Treasury bill interest rates plummeted yesterday to the lowest levels in more than a year, continuing a steady decline over the past month as the economy weakened.
The average discount rate on 13-week bills fell to 11.128 percent from 12.695 percent a week earlier. The investment rate, or equivalent coupon-issue yield, was 11.61 percent compared with 13.3 percent for the previous bill auction a week ago. It was the lowest since Sept. 20, 1980, when the discount rate was 10.46 percent.
For 26-week bills, the discount rate was down to 11.51 percent from 12.721 percent. Equivalent coupon-issue yields declined to 12.39 percent from 13.78 percent a week ago, the lowest level since Oct. 20, 1980. Treasury sold $4.7 billion each of the 13-week and 26-week bills.
Discount rates understate actual investment yield because some of the price is refunded at the time of purchase, in effect.
Separately, the new ceiling rate for 2 1/2-year "small savers" certificates dropped more than a percentage point and a half from last week, Treasury anounced. At savings institutions, the new rate starting today is 13.95 percent compared with 15.55 percent. The rate for commercial banks is 13.7 percent, down from 15.30 percent. The rates are set every other week, and the new ceiling is in effect through Nov. 23.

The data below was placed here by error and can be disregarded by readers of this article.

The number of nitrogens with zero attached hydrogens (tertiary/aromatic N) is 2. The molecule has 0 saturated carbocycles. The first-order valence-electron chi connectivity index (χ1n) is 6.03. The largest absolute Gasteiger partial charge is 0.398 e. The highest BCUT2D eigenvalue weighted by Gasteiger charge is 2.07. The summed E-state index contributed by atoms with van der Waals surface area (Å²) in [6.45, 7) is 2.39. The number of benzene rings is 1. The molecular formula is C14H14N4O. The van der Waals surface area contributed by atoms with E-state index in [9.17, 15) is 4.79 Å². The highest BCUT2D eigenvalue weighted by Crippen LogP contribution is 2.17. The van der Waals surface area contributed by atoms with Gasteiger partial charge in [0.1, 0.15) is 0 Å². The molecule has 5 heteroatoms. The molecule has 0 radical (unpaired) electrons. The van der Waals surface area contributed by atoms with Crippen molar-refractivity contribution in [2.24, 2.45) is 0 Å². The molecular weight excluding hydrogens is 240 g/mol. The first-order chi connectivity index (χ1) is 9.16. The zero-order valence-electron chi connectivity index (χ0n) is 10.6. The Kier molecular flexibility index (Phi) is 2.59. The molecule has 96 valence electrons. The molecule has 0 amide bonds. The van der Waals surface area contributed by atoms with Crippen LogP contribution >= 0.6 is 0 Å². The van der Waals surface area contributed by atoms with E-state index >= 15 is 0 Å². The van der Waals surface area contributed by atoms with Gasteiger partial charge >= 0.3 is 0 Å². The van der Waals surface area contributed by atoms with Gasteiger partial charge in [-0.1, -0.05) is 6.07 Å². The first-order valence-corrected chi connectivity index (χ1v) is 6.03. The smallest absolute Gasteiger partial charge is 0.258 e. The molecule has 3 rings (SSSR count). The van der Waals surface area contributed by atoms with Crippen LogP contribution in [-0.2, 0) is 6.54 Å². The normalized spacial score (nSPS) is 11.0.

In addition, the new ceiling for six-month money market certificates is 13.161 percent, the highest that banks and savings institutions may pay on CDs issued in denominations of $10,000 or more. The rate is computed by adding a quarter point to a four-week average of six-month T-bill rates. The previous ceiling was 13.659 percent.